DANCING IN THE GRAVEYARD
Momma had told me Daddy was not coming home. I could not understand that. When he left for Afghanistan just before Christmas last year, he said he would be home. He said he would take me dancing when he came back to our house in Canyon, and it did not make sense he was not coming home. Momma said he was in heaven, but I saw that as no excuse.
I had studied hard and was now in the third grade. School had started in August, and I was overjoyed to see my friends again. It was just four days ago when Momma broke the news to me. She came to get me at school. In the middle of the day! I thought it was strange, and all the kids in my class were staring at me as I gathered my things and walked out of our classroom. The attention made me feel special, yet I was confused about where I was going.
At home, in the kitchen, Momma told me about Daddy. She said the bad guys had hurt him and he was hurt badly and had to go to heaven.
“He did not want to leave us, honey,” she assured me.
“Momma, I practiced my dancing all summer. Remember? My ballet class? I’m sure he’ll be here in time for Christmas,” I told her.
“Baby, I don’t think so.” She was sad. There were tears on her cheeks, but I could see she was trying not to cry. “There will be a ceremony, to honor him and we must cherish our memories of Daddy. We will need to pack for a trip. To the cemetery in Amarillo, and to see Grandma.”
A trip. That seemed strange without Daddy. Fall was upon us and the darkness came early now. Because Mamma said we were going on a trip, I found my pink and brown suitcase in the back of my closet. I tossed my ragdoll into the case, but she looked lonely, so I added my stuffed mouse Gertie.
The suitcase sat there on my floor for two days. Then Momma said we needed to pack for our trip.
“You and I will leave early in the morning. Okay, babe?” I hugged her. “I laid your clothes on your bed. You go and put those in your suitcase. I saw it laying on your floor, with your friends Gertie and Betsy all ready to go with you.” She smiled and I walked slowly to my room. The house was way too quiet and a chill had filled the rooms.
After I went to bed and Momma had tucked me in, I could not go to sleep, anticipating the trip. I could see the bright moon high in the sky out of my window, and I tossed for a bit before I heard a scratching at the glass pane. What was that? I snuggled into my covers, , finding sleep, but then I heard it again. I crept toward the glow from the window only to find a huge bramble blown against the cold glass. It was a brambleweed. No, no, a tumbleweed! I remember. Daddy had told me what they were during a storm last year. And there he was! Daddy. He was standing by the fence with a suitcase in his hand. He stood there in the wind, his jacket billowing, as if he were waiting for me. Another tumbleweed hit my window, startling me for a moment.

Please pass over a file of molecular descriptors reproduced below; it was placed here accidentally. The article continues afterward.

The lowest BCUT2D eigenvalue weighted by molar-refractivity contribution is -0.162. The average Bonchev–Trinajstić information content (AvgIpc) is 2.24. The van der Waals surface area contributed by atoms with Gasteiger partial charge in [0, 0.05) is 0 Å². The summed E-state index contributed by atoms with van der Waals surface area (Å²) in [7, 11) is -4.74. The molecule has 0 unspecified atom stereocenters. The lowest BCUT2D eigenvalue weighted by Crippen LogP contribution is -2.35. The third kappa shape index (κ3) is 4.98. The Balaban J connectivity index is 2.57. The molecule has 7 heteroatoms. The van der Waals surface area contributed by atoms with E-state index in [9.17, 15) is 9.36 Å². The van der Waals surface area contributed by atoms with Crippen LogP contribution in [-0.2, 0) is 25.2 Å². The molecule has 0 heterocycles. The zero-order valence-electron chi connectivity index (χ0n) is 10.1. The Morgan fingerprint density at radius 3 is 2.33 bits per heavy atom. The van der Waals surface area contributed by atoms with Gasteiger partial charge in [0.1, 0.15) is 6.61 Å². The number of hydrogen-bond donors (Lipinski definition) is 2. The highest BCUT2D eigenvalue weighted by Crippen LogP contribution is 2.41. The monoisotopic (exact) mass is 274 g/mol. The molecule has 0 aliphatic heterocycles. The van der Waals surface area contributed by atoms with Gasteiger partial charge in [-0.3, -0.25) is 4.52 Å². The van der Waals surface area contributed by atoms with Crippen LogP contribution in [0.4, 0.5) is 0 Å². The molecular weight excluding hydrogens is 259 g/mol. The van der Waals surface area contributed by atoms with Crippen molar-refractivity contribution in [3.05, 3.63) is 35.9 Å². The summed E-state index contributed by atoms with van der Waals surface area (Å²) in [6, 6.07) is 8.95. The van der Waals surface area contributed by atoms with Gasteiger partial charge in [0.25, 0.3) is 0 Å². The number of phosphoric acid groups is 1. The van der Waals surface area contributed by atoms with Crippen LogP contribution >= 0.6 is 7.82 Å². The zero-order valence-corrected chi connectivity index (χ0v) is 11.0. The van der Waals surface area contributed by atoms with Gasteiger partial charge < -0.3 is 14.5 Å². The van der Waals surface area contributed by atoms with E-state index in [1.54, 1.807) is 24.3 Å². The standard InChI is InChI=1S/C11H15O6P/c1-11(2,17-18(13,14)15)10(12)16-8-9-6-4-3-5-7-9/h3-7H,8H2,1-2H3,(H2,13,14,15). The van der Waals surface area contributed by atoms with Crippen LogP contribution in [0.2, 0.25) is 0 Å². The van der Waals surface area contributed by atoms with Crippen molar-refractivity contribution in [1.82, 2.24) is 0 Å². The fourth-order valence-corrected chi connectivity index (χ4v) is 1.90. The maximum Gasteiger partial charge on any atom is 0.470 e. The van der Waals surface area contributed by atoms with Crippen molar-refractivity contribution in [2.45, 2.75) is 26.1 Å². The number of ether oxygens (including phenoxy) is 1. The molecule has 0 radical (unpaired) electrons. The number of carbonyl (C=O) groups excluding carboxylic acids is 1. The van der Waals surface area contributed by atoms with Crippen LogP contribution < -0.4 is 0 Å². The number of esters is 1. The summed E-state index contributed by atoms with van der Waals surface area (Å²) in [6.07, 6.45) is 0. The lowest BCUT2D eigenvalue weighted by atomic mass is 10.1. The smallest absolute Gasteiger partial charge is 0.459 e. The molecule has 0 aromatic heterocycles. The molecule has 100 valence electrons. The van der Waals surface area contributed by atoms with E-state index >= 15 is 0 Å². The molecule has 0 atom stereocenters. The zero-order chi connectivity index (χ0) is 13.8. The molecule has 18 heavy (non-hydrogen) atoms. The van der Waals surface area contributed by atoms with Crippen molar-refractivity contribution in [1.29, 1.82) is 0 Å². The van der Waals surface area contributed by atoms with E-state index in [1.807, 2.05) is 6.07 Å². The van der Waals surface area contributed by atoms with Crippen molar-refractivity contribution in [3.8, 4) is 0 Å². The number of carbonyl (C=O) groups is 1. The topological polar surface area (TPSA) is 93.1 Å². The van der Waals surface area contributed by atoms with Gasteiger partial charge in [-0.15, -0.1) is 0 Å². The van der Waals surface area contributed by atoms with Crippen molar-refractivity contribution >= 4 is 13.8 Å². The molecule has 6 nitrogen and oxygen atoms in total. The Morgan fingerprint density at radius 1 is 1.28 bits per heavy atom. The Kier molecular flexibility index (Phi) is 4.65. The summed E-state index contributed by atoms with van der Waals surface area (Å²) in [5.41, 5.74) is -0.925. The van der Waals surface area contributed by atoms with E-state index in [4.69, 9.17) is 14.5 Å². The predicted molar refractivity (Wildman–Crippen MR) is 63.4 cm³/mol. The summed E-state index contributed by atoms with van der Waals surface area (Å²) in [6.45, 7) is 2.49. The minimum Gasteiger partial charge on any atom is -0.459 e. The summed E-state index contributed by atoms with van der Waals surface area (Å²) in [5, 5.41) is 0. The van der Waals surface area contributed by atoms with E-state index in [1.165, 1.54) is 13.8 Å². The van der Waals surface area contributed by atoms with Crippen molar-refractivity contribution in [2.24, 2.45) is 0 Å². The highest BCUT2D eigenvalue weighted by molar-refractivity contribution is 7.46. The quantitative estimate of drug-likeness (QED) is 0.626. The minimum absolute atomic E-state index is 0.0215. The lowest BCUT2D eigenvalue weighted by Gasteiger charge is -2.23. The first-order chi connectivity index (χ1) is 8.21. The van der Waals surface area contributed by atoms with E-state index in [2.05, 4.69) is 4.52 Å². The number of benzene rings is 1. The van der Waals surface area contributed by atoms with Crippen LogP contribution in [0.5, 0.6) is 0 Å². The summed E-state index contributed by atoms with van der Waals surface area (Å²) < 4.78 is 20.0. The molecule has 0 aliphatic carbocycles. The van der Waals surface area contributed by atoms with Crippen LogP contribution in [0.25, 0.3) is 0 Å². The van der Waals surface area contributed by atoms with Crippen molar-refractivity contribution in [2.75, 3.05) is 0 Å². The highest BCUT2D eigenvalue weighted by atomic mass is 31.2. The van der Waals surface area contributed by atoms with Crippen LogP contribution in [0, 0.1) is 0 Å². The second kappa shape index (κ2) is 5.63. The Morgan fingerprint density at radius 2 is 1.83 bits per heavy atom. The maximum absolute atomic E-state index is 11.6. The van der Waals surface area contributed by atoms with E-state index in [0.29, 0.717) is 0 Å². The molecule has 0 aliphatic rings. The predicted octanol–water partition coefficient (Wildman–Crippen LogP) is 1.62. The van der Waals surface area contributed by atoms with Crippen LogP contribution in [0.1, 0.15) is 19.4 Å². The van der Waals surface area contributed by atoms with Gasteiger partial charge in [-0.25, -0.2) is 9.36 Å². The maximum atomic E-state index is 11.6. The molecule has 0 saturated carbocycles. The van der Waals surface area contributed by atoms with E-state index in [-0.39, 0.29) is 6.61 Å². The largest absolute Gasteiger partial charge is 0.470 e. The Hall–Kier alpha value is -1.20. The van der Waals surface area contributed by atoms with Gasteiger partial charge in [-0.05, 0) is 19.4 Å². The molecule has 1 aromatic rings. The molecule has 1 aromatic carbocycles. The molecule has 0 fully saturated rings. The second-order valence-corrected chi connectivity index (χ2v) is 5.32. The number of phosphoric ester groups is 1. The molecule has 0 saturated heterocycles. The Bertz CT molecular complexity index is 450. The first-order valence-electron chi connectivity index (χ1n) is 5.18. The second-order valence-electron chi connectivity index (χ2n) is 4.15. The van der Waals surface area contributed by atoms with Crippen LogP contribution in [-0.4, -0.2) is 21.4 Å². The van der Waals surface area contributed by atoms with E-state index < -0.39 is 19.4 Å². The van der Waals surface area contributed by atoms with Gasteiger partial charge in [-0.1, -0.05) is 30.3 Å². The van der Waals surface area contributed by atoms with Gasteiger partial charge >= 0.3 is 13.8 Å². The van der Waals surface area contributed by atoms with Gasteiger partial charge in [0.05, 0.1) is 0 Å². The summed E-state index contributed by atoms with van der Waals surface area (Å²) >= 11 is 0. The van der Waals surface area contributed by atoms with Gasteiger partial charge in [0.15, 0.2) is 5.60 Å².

I waved my hand at Daddy and, putting on my slippers and grabbing my suitcase, I went out the front door, closing it quietly behind me. My suitcase was light and I ran toward Daddy, grabbing him around the waist and hugging him as tight as I could. It almost seemed like he was not there, but I saw him. I was so excited. The trip was with Daddy! Momma had been wrong all along.
The wind was strong and blew the weeds all around us as we walked across the field. Daddy walked right through the barbed wire fence, as if it were not even there; then he lifted me up and over the wire. In spite of the wind and a couple white clouds, the sky was full of moonlight and sparkling stars.
“Daddy, this is the trip I wanted to go on. I was packed and ready when you came.”
“I know, pumpkin. I have missed you.”
“Daddy, what about Momma? Is she coming?” I asked.
“I believe Momma will join us. But first, I have promised you a dance; and what better place for a dance than right here under these stars.”
Daddy set down his suitcase by a tombstone in the St. Paul Cemetery, which was across the fields from our home. The wind abruptly stopped; it was still, hushed, and even the moon seemed to twinkle. Daddy took me in his arms and we spun and danced and spun and giggled together, our shadows playing on the white stones; it was just as I had imagined it would be.
It was noon the next morning when the sheriff arrived at the white clapboard house on Texas 217 at the outskirts of Canyon. He had received a safety check call when family could not reach Mrs. Dawson, who was due in Amarillo. The bodies of Mrs. Dawson and her young daughter were found, in their beds, in the small farmhouse. The wind swept clouds across the sky as if God were swinging his broom toward the horizon. Tumbleweeds had piled high on the north wall of the house, and it appeared the heater had been turned on. There was no smell of gas, but carbon monoxide was suspected. As they stood on the porch, awaiting the medical examiner, the sheriff turned to his deputy.
“Well, it’s mighty sad the whole family is gone, and the Sergeant’s wife and little girl didn’t even make it to the military funeral in Amarillo. Mighty sad.”
The wind suddenly kicked up from a northeast direction and the weeds lurched and tumbled over each other toward the barbed wire; it was at that moment the officers heard a sound like laughter, sweet and joyful laughter, swirling across the field.
© 2016 Sandra Fox Murphy. All rights reserved.